While the Bar Harbor branch of Too Cute Tuesday has opted to make a bamboo wind chime, Too Cute Tuesday Saint Louis is making paper koi. Here's the link to their craft (EnchantedLearning.com, the website is on, is ridiculously addicting just to warn... just start clicking some related links!)

Materials
tiki torches (made of bamboo)
saw (Dremel tool caused a bit of burning if you are considering that)
scissors
random bendable hardware

Cocktail of the Night: Limeaid and Pims

Marketing Monday: Meatless Monday

Marketing Monday: Meatless Monday

Every Monday, the Breaking Even blog takes on a business, non-profit, or website with a good marketing idea. Have one? Send it in!

This morning, I was listening to NPR (on the Maine Public Broadcasting Network) and heard about former marketer now turned non-profit marketer Sid Lerner talking about the Meatless Monday concept him and his firm started as a way to get people to eat healthier one day a week. According to the story, 20% of the American population was aware of the term. Personally, I've heard about it on a few blogs I read (I do like food) and I was surprised the recognition of the phrase was that low.

Not just a campaign but a website providing useful information and incentives to step out of their comfort zone one night a week.

Meanwhile, it turns out some college campuses have also bought in to the concept but most younger generation folks aren't going meatless for cholesterol but for the environment. (Which is a big reason why I eat meat only a couple times a week myself. Holy grain acres, Batman!(As a complete aside, you can read a whole nerdy though somewhat slanted article about grain acres here with neato diagram if you are interested.)

These Two Weeks In Business: The Package Edition

These Two Weeks In Business: The Package Edition

It's been said that hairdressers have the worst hair and the cobbler's kids are the last to get their shoes. Growing up in a hardware family, we were often the last to get handy people at our house. Good thing my mom is pretty good with powertools!

Well, with web people, this idea translates to sometimes your web professional having a poorly maintained site (while still doing a pretty good job on yours).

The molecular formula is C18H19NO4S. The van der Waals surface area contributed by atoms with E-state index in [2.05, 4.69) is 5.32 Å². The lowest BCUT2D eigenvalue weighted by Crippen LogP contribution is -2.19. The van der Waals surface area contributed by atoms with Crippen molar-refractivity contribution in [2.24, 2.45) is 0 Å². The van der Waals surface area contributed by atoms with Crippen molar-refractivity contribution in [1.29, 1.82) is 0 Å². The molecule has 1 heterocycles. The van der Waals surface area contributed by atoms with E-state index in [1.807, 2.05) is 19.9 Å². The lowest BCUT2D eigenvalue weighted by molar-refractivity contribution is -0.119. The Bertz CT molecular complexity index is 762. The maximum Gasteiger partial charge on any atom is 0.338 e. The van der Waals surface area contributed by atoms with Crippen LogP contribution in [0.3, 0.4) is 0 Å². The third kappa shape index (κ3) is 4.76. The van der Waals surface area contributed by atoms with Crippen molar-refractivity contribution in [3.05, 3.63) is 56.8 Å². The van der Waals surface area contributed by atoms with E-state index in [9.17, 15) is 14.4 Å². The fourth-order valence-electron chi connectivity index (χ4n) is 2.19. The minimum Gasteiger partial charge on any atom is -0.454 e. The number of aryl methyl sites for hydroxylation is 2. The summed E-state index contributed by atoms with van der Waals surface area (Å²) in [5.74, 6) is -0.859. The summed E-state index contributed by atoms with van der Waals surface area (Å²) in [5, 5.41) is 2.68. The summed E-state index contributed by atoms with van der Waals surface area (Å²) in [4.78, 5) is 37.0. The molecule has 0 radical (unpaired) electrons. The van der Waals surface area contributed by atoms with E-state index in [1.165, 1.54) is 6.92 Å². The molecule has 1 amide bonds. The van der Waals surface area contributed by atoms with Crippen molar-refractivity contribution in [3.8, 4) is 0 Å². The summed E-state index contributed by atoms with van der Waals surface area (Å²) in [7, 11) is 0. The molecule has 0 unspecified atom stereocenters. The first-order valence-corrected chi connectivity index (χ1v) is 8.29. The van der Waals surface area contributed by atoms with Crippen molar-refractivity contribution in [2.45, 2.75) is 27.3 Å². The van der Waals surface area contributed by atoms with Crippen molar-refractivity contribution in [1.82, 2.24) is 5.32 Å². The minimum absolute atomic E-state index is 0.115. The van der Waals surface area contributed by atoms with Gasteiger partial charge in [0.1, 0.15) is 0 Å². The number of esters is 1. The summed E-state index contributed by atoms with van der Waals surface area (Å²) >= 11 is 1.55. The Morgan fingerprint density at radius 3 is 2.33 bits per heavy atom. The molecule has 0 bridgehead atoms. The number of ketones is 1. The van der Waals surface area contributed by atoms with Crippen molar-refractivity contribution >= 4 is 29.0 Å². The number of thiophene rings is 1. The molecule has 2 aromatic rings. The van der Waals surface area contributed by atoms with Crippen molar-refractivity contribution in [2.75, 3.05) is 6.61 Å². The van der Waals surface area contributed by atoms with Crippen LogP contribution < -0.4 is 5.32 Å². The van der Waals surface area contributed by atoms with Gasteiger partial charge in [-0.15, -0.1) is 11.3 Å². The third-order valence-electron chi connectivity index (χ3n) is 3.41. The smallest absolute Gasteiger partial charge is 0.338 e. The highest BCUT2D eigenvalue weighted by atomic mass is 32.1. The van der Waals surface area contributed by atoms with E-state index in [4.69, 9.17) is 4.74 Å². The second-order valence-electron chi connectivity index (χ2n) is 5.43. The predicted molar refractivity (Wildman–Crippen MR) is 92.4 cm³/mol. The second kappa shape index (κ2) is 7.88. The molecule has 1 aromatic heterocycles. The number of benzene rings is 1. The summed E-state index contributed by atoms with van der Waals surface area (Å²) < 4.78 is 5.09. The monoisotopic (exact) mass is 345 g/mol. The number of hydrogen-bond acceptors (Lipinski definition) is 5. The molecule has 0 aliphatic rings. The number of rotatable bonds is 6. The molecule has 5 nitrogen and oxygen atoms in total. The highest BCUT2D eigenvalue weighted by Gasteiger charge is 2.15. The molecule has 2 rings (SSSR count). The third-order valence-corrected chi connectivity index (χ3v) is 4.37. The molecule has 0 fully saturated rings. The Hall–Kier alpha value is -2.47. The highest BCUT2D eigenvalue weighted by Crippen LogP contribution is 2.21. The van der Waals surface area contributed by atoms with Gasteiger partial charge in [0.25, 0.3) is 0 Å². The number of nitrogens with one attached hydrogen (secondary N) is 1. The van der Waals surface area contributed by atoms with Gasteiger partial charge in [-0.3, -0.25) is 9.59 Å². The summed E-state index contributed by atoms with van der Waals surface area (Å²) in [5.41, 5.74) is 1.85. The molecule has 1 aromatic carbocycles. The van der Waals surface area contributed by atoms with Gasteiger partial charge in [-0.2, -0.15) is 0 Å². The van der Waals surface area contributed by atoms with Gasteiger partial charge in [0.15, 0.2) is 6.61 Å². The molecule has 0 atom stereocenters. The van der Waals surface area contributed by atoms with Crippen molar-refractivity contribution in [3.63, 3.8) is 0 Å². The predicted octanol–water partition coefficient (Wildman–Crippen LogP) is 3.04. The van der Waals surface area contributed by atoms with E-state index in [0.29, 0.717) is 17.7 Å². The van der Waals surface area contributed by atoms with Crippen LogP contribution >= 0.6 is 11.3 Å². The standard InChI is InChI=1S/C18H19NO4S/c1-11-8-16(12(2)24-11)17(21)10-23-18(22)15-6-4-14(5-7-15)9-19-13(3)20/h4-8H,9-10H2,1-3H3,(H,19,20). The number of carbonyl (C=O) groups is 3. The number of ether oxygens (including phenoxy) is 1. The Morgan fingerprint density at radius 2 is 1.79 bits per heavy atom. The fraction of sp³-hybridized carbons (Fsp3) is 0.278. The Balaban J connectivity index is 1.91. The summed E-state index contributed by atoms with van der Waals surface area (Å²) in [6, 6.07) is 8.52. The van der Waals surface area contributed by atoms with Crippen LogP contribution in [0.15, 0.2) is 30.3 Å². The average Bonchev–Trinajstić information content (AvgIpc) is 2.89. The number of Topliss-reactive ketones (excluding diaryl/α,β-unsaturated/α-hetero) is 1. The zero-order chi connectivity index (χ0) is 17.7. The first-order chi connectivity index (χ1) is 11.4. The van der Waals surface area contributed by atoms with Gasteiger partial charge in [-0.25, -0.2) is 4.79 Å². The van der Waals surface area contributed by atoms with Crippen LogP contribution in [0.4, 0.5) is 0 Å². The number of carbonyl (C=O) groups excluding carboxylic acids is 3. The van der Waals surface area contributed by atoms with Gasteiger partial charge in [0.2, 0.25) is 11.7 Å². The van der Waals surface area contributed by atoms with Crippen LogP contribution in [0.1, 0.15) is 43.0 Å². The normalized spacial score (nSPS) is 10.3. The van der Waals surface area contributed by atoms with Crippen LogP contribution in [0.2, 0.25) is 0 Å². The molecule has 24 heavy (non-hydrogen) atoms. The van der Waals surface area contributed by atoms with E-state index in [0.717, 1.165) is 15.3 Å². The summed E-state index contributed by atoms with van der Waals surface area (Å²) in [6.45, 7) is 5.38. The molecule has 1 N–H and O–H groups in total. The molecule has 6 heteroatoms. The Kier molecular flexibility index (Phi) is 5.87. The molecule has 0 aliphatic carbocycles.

While I do keep things up-to-date on my site, the list of little things to improve it end up stacking up until it reaches a breaking point.

Last week, mostly while I was avoiding creating a presentation, I did a lot of work on my own site. It's not something you'd necessarily notice but mind if I give a little tour?

I created packages and then a chart to help understand them.

If you got to www.breakingeveninc.com/packages, you'll notice a bunch of packages for businesses and non-profits starting at $200/month. I've asked a few business owners (and maybe they were just too nice to tell me) but they said the prices seemed fair and the packages were easy to understand.That said, if anything with my packages seems off/weird, please comment! If you've ever met me (and heck, even if you haven't), I hope you know I appreciate it when people are honest with me. :^)

Basically, I calculated prices based on my hourly wage, since I know about how long it takes me to do something. Also by pricing monthly, I was hoping to make people understand a lot of this stuff is on-going and is something I am able to maintain/create on a regular basis that'll add value to the business.

I am all about making things simple to regular people... so I made this handy dandy flow chart.

I was on vacation with my mom, who owns a business, when I showed her my service packages. (Admittedly, this is probably a pretty biased audience to start out with but I thought it was better than nothing!)

"These all look good," she said, "but how do I know what I need?"

In the hotel room, I immediately began sketching a flow chart. When I got back home to Photoshop, I made the chart below and emailed it to her.

"Oh this is great!" she said.

When my friend Matt told me making an image map is 'easy' (i.e. making it so when you click on parts of the chart, it goes to different links), I gave it a shot. And you know what? It was. Now when you click on the package you need, poof!, you are taken to a web page with the package description and, in the future, example clients, testimonials, screenshots, etc.

So you can click on the chart to see it up close... Let me know if you find it easy to follow or if you see any improvements I could make!

My mom wanted to know how she would know what services she needed, because they all sounded good. How about a flow chart? I said. And guess what, it's clickable!

I sent out my monthly newsletter, and got tons more subscribes from it than ever before.

I got an email from my sister about a month ago about blogging software and, since I had practically written up a whole thing for her, I thought I would also send the information in my monthly email newsletter. To see my summary of some 'free' blogging technology out there, here's the archive link to it. 'You should put this on your website' my friend Chris said. And I did, along with a way to subscribe to the newsletter. So if you want, you can subscribe on the main page of my site or on the Breaking Even Facebook page.